Tuesday, August 28, 2007

III Sexuality, Otherness and the Truth of the Self

Difference, Otherness, Commonality

Difference, otherness, commonality. Difference first. Some of this may seem terribly obvious, but bear with me. A man’s body is different from a woman’s body. We call this gender difference. Please note the word ‘difference’. The notion of difference entails something we can know. I can know how a man’s body is different from my own, even though what that man experiences in having such a different body will always remain a mystery to me. It is something I can never experience, any more than I can know anyone’s experience, woman or man. So the difference of his body is knowable, but his experience of his body is unknowable, just as another woman’s experience of her body is unknowable, even though there are superficial common experiences. Each of us is a unique creation and uniquely experiences the world and our bodies in the world.

Otherness. Otherness is what is unknowable. People frequently confuse these two words, thinking that difference and otherness are the same. They aren’t. Just because someone is different from me doesn’t mean that my meeting of their differentness is an experience of Otherness, because there is much that can be known. For example, the morphological difference between my body and a man’s or another woman’s can be known. All I have to do is look and touch. Thus gender difference in a physical sense is not otherness. And the same applies to much in cultural difference, racial difference, and so forth.

There is something else we need to remind our selves about difference and otherness, and that is the way that these two notions focus the mind. Both words appear to make a distinction between me and not me. But difference, which can be known, tends to be only reflexive, that is to say, figuring out what is different requires me to catalogue the physical ways in which a male is different from a female, or how I am different from a man or another woman, so that I am always looking only in a single perceptual loop between the self which I am comparing to my self, cataloguing the results that can be known.

Otherness, on the other hand, unknowability, what it is impossible ever to know, is something else again. Otherness is not an object; it is the experience of opening to an infinite vastness that requires us to relinquish conceptual control, and it is this letting go that makes Otherness sometimes frightening. It requires us to look away from our selves into a silence where there are no objects and language fails, and where we receive new information that may remain beyond conceptualization.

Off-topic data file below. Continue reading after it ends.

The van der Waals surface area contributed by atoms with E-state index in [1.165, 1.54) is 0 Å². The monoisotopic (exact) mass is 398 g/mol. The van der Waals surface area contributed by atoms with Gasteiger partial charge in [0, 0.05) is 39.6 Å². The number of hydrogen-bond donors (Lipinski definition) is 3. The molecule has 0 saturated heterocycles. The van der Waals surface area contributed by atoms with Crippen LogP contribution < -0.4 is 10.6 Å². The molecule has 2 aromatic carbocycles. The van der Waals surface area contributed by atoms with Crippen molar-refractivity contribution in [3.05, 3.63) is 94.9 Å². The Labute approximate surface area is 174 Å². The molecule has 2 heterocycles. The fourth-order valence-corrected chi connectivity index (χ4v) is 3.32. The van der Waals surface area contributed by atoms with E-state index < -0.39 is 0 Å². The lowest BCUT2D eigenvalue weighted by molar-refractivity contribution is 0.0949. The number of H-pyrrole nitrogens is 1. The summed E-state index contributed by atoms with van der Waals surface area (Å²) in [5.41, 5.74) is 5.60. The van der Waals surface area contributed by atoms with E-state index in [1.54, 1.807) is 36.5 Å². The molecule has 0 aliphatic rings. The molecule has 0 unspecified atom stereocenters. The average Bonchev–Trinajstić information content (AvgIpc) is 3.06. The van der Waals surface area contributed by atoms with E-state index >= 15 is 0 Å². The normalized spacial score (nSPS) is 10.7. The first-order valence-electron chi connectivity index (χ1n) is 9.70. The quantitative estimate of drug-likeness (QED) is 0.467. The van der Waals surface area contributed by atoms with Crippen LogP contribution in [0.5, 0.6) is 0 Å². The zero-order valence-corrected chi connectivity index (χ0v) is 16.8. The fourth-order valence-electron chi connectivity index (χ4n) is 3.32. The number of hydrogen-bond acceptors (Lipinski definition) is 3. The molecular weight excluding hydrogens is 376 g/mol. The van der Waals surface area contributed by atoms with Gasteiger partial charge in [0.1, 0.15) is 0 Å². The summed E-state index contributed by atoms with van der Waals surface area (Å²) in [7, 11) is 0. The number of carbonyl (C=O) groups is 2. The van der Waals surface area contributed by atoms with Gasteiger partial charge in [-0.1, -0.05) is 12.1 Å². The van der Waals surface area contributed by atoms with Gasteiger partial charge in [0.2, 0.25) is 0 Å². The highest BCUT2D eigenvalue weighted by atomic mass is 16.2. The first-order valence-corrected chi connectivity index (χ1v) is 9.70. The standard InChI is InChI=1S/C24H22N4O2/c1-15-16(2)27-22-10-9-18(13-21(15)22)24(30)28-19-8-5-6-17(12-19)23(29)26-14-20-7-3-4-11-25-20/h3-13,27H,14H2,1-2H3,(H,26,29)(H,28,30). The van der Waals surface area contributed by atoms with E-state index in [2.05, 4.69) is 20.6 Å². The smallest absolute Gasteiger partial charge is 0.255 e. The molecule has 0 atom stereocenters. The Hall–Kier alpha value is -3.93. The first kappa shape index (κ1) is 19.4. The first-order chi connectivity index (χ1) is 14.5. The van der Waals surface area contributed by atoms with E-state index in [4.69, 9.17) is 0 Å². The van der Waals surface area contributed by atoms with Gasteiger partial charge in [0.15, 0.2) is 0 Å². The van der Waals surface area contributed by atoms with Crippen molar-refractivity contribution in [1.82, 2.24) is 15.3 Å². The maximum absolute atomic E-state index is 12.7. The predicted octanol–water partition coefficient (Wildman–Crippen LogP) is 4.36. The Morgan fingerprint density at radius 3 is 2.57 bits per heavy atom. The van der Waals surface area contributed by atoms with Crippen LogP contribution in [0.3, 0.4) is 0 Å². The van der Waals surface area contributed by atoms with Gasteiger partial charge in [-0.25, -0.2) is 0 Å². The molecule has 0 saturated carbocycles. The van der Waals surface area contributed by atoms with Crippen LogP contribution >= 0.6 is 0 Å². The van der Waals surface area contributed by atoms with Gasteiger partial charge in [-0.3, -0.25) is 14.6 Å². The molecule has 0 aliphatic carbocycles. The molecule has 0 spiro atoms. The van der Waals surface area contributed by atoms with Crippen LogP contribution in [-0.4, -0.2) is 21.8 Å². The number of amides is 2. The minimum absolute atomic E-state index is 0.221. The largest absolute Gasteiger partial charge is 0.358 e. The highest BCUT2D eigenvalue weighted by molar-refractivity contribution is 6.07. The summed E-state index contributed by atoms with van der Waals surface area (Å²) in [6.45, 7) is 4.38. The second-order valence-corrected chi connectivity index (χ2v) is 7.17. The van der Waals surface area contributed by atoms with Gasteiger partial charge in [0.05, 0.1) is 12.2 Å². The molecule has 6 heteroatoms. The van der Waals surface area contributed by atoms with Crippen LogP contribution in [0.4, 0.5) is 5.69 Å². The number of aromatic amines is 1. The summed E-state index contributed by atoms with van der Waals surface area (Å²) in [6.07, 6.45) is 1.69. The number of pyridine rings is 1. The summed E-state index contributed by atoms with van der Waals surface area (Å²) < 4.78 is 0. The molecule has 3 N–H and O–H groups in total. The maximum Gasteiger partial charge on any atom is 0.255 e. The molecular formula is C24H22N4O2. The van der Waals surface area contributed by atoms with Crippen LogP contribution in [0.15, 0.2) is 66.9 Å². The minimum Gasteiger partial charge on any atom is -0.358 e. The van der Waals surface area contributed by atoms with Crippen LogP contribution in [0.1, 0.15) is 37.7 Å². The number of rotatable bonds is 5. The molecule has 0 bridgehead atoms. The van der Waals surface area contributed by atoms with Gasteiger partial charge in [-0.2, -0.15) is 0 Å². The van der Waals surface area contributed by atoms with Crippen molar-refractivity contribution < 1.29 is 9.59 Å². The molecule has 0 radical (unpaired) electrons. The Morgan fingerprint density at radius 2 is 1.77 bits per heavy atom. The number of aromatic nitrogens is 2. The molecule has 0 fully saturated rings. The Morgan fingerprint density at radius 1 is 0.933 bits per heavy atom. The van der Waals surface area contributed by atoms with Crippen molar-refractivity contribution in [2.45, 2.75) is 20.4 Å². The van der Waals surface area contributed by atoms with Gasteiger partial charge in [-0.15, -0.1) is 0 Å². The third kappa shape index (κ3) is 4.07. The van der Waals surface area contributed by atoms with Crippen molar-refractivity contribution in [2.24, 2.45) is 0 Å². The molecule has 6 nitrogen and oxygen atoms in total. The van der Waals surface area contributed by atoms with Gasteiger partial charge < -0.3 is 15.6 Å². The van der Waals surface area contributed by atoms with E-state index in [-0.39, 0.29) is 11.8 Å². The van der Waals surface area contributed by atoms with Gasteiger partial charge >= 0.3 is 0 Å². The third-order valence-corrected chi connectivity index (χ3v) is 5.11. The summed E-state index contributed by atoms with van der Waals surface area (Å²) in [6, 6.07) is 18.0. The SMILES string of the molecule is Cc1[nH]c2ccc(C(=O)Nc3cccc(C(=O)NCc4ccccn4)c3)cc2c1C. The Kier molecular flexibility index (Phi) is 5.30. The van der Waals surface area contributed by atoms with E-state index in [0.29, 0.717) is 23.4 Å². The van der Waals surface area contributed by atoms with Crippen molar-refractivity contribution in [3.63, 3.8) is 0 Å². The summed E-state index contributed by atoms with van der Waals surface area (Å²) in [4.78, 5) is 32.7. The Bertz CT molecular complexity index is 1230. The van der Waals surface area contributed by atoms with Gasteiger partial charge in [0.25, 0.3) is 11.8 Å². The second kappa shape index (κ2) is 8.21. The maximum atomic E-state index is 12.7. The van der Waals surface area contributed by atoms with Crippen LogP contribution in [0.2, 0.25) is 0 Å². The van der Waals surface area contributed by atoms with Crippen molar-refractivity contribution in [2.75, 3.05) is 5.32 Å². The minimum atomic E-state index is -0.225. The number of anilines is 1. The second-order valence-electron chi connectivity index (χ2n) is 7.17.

Otherness, then, refers to what is ineffable. And because it is unknowable, Otherness is both alarming and enticing. It is alarming because it requires us to let go of mental objects, the ideas we cling to that give us a sense of security, however illusory, but, let us also remember, ideas that equally entrap us. Yet Otherness is the irresistible attractor that leads us away from our looping preoccupation with our selves and difference and enables us to enter relationality, which includes Otherness, or, to use the theological term, perichoresis. Longing is the trace of the ineffable.

Otherness, the ineffable, is part of what attracts us to one another. Otherness draws our intentionality in prayer. It is Otherness that makes us ‘half in love with easeful death’, that transfigures our self-destructiveness into the jouissance, the efflorescence, the crowning fulfillment, the glory of our humanity as the image of God. This Otherness under its guise as Silence is the tantalizing factor in a text that causes us to say, ‘I know there’s something more here, but I can’t put my finger on it,’ which indicates that the text somehow has delivered us to the threshold of absolute Silence, which is one of the words by which Christian tradition has often named Otherness, that is to say, God, a word that has become somewhat problematic these days.

I’m sure most of you know the old saying, ‘God is a circle whose centre is every where and whose circumference no where.’ These words, I believe, are more than just a snappy saying for reasons that I hope will come clear. But for the moment, let’s just note that the centre that is every where is another way of talking about Otherness: the centre appears to be the point of total concentration but is revealed to recurve back on itself so that it is every where, so that the circumference is revealed to be illusion and thus no where.


Anonymous John-Julian, OJN said...

Rather makes one think of Julian of Norwich:

"And after this, I saw God in a point (that is to say in my mind) by which vision I understood that He is in all things." (Ch. 11)

2:51 am, September 04, 2007  
Blogger Maggie Ross said...

The saying dates back to the pre-Socratics and was a commonplace in Julian's day.

5:40 am, September 04, 2007  

Post a Comment

<< Home